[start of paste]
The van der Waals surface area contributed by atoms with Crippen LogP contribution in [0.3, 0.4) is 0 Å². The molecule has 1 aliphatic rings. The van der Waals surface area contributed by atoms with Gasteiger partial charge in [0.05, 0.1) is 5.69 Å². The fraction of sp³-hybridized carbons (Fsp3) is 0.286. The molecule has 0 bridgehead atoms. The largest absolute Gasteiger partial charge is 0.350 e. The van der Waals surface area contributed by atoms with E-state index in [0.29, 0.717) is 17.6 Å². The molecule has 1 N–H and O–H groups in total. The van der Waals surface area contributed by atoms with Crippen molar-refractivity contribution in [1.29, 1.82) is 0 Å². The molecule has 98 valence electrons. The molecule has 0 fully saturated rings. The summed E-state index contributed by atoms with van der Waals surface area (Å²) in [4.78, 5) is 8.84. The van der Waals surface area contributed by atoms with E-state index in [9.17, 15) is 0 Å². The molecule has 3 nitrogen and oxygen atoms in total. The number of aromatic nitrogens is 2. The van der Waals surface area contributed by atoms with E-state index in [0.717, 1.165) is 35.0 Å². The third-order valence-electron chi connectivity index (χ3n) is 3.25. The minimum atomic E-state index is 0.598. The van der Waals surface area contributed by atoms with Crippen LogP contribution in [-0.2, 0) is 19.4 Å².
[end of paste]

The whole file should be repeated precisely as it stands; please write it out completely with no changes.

The van der Waals surface area contributed by atoms with Crippen LogP contribution in [0.3, 0.4) is 0 Å². The molecule has 1 aliphatic rings. The van der Waals surface area contributed by atoms with Gasteiger partial charge in [0.05, 0.1) is 5.69 Å². The fraction of sp³-hybridized carbons (Fsp3) is 0.286. The molecule has 0 bridgehead atoms. The largest absolute Gasteiger partial charge is 0.350 e. The van der Waals surface area contributed by atoms with E-state index in [0.29, 0.717) is 17.6 Å². The molecule has 1 N–H and O–H groups in total. The van der Waals surface area contributed by atoms with Crippen molar-refractivity contribution in [1.29, 1.82) is 0 Å². The molecule has 98 valence electrons. The molecule has 0 fully saturated rings. The summed E-state index contributed by atoms with van der Waals surface area (Å²) in [4.78, 5) is 8.84. The van der Waals surface area contributed by atoms with E-state index in [9.17, 15) is 0 Å². The molecule has 3 nitrogen and oxygen atoms in total. The number of aromatic nitrogens is 2. The van der Waals surface area contributed by atoms with E-state index in [0.717, 1.165) is 35.0 Å². The third-order valence-electron chi connectivity index (χ3n) is 3.25. The minimum atomic E-state index is 0.598. The van der Waals surface area contributed by atoms with Crippen LogP contribution in [-0.2, 0) is 19.4 Å².